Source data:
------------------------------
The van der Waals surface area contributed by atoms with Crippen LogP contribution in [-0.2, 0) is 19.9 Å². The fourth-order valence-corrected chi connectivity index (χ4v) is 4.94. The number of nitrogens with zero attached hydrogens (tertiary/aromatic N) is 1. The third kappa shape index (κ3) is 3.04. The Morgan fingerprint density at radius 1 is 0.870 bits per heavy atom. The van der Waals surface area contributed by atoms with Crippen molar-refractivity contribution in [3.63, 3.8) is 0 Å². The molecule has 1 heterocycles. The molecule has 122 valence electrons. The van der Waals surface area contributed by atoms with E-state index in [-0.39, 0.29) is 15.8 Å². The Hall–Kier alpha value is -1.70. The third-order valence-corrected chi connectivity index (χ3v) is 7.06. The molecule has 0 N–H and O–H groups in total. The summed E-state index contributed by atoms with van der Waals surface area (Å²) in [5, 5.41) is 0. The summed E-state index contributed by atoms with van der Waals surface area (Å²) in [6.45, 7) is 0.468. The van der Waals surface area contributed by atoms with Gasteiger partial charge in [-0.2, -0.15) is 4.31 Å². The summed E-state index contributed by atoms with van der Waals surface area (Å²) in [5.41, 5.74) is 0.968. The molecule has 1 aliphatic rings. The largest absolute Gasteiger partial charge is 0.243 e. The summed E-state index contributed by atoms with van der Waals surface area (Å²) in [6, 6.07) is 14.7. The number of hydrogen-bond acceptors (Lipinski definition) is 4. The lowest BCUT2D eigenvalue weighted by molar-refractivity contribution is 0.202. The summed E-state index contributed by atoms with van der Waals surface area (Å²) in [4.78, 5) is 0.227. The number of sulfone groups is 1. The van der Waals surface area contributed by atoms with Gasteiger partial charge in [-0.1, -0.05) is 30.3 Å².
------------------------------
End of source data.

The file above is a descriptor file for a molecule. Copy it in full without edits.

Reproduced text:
The van der Waals surface area contributed by atoms with Crippen LogP contribution in [-0.2, 0) is 19.9 Å². The fourth-order valence-corrected chi connectivity index (χ4v) is 4.94. The number of nitrogens with zero attached hydrogens (tertiary/aromatic N) is 1. The third kappa shape index (κ3) is 3.04. The Morgan fingerprint density at radius 1 is 0.870 bits per heavy atom. The van der Waals surface area contributed by atoms with Crippen molar-refractivity contribution in [3.63, 3.8) is 0 Å². The molecule has 1 heterocycles. The molecule has 122 valence electrons. The van der Waals surface area contributed by atoms with E-state index in [-0.39, 0.29) is 15.8 Å². The Hall–Kier alpha value is -1.70. The third-order valence-corrected chi connectivity index (χ3v) is 7.06. The molecule has 0 N–H and O–H groups in total. The summed E-state index contributed by atoms with van der Waals surface area (Å²) in [5, 5.41) is 0. The summed E-state index contributed by atoms with van der Waals surface area (Å²) in [6.45, 7) is 0.468. The van der Waals surface area contributed by atoms with Gasteiger partial charge in [-0.2, -0.15) is 4.31 Å². The summed E-state index contributed by atoms with van der Waals surface area (Å²) in [5.41, 5.74) is 0.968. The molecule has 1 aliphatic rings. The largest absolute Gasteiger partial charge is 0.243 e. The summed E-state index contributed by atoms with van der Waals surface area (Å²) in [6, 6.07) is 14.7. The number of hydrogen-bond acceptors (Lipinski definition) is 4. The lowest BCUT2D eigenvalue weighted by molar-refractivity contribution is 0.202. The summed E-state index contributed by atoms with van der Waals surface area (Å²) in [4.78, 5) is 0.227. The number of sulfone groups is 1. The van der Waals surface area contributed by atoms with Gasteiger partial charge in [-0.1, -0.05) is 30.3 Å².